In terms of a trade-off, it’s not bad: in order to sense the tiniest flicker of their invertebrate food, platypuses lost their teeth.
A study examining the skull of a platypus ancestor, Obdurodon dicksoni, found a number of striking differences between it and its modern-day counterpart Ornithorynchus anatinus, including the presence of teeth and probably a less developed electroreception sense.
The work was published in Science Advances.
Platypuses are, to see the least, interesting creatures. They’re mammals, so feed their young milk, but they also lay eggs. (They and the echnida are the only two so-called monotremes around today.)
They don’t hunt by sight but by electroreception. As they snuffle around on the bottom of an Australian creek or river, they kick up dirt and debris, exposing their shrimp and insect prey.
The movement of their disturbed food is transmitted as faint electrical signals into the surrounding water. The platypus’ bill is exquisitely tuned to picking up these tiny blips and home in on dinner.
It stores its prey in its cheeks then rises to the surface, where it grinds the food between plates. They don’t have any teeth.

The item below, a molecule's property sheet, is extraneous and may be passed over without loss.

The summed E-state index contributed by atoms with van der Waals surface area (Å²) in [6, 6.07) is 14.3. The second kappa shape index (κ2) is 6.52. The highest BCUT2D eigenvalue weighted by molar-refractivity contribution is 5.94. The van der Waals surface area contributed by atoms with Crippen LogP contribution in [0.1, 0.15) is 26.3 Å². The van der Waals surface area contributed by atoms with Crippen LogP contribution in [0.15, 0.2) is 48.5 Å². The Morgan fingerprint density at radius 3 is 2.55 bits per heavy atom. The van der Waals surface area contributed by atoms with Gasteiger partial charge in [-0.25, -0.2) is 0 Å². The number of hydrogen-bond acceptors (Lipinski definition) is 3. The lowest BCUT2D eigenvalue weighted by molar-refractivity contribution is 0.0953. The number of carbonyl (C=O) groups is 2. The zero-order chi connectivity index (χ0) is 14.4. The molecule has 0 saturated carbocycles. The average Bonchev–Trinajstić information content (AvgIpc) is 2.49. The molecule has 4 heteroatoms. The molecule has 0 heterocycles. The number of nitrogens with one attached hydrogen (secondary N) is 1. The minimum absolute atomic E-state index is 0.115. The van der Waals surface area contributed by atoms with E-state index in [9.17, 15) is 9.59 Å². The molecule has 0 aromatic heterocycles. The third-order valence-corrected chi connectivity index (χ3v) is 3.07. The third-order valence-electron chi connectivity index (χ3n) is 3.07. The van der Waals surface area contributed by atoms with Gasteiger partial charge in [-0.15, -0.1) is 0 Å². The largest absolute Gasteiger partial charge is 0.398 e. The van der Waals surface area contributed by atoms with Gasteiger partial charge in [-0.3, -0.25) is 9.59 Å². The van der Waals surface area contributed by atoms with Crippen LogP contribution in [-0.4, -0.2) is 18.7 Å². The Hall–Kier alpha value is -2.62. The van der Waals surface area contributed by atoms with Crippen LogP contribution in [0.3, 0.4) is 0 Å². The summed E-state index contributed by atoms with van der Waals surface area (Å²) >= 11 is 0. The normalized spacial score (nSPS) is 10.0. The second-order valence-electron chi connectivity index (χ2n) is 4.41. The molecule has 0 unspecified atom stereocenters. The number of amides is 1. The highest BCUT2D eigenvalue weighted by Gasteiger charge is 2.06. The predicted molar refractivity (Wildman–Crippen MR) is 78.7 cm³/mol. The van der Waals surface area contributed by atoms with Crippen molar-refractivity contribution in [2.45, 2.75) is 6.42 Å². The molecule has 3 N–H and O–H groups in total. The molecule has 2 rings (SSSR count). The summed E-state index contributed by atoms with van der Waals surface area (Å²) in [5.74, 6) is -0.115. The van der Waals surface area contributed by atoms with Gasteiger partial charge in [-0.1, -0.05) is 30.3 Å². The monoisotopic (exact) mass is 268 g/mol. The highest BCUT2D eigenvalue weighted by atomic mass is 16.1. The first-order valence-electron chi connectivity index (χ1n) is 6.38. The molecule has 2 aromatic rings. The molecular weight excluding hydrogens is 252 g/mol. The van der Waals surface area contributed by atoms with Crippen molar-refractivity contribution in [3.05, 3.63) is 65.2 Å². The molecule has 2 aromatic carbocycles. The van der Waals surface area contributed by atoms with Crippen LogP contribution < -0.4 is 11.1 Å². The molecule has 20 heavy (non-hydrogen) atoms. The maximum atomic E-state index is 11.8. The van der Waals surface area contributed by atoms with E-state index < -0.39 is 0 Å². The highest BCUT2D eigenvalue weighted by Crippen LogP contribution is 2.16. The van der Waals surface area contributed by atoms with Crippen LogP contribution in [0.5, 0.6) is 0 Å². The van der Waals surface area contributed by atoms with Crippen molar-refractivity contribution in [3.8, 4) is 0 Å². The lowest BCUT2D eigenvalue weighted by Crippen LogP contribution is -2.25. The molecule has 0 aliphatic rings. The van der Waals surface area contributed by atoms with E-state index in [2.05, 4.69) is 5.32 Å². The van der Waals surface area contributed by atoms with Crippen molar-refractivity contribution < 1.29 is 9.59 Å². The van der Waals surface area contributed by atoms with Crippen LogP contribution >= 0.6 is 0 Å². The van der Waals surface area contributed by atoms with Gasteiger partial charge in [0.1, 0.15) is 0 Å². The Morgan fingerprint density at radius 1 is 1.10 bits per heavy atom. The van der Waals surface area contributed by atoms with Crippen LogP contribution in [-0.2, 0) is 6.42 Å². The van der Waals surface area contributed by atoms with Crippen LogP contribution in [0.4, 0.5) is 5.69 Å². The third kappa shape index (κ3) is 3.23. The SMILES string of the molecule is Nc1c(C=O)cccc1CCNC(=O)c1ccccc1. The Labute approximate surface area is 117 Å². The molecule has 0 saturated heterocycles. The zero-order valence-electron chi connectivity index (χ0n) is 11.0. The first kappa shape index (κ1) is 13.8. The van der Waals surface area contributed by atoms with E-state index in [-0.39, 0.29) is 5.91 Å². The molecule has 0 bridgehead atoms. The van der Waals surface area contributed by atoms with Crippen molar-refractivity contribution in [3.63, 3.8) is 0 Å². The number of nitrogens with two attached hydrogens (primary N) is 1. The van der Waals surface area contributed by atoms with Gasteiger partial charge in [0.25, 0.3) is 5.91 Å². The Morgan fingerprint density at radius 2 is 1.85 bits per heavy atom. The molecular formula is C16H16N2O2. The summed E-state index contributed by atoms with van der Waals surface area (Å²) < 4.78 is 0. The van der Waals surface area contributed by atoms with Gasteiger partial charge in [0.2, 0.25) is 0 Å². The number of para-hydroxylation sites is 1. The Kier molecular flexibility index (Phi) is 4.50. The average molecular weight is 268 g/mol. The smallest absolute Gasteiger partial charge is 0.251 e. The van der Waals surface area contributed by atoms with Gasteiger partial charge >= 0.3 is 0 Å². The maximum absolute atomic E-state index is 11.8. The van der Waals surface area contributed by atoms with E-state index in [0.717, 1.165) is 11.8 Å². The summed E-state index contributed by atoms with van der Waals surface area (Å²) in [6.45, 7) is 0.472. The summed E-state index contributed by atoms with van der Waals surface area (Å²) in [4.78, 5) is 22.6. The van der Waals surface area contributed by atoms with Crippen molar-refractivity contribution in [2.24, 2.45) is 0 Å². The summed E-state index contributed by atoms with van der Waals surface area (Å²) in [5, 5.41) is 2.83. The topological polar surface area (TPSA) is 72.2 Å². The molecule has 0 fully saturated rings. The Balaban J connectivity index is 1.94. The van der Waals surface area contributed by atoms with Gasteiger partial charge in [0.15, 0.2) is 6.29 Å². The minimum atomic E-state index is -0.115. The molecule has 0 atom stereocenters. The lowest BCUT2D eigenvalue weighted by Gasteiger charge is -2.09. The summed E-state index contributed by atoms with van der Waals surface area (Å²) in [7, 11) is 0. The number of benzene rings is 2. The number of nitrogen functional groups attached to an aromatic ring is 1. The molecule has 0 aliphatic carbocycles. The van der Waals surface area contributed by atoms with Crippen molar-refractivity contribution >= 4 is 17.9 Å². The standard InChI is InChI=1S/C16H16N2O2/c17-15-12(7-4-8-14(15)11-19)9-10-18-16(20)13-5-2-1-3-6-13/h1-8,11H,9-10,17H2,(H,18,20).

So were it ancestors as good at hunting? Masakazu Asahara from Mie University in Japan and colleagues from Japan, the US and Australia turned to the fossil record to find out.
Found in northwest Queensland in Australia, an Ob. dicksoni skull resides at the Queensland Museum in Brisbane. It’s been dated to around 23.5 million years old placing it in the Miocene era.
The researchers examined 3-D X-ray images of the specimen – available on the online Digital Morphology Library – and compared it to 32 skulls of present-day platypuses in mammal collections in the US National Museum of Natural History in Washington.
In particular, they wanted to compare the sensing system between the two. Modern platypus’ skull contains a large holes either side where the trigeminal nerve, which partially controls the animal’s ability to detect faint electrical waves stirred up by prey, runs between the brain and bill.
They found Ob. dicksoni had much smaller skull holes, suggesting its electroreception skills were somewhat lacking in comparison.
But this smaller hole meant Ob. dicksoni had room for teeth in its cheeks. Present-day platypus skulls are very thin in that area and not able to house tooth roots.
Losing teeth may have been the trade-off for its well-developed electroreception skills.
Asahara and crew also found the ancient bill was deflected upwards more than the current specimens, suggesting the extinct animals may have foraged for food above rather than from the murky bottom.
Belinda Smith is a science and technology journalist in Melbourne, Australia.
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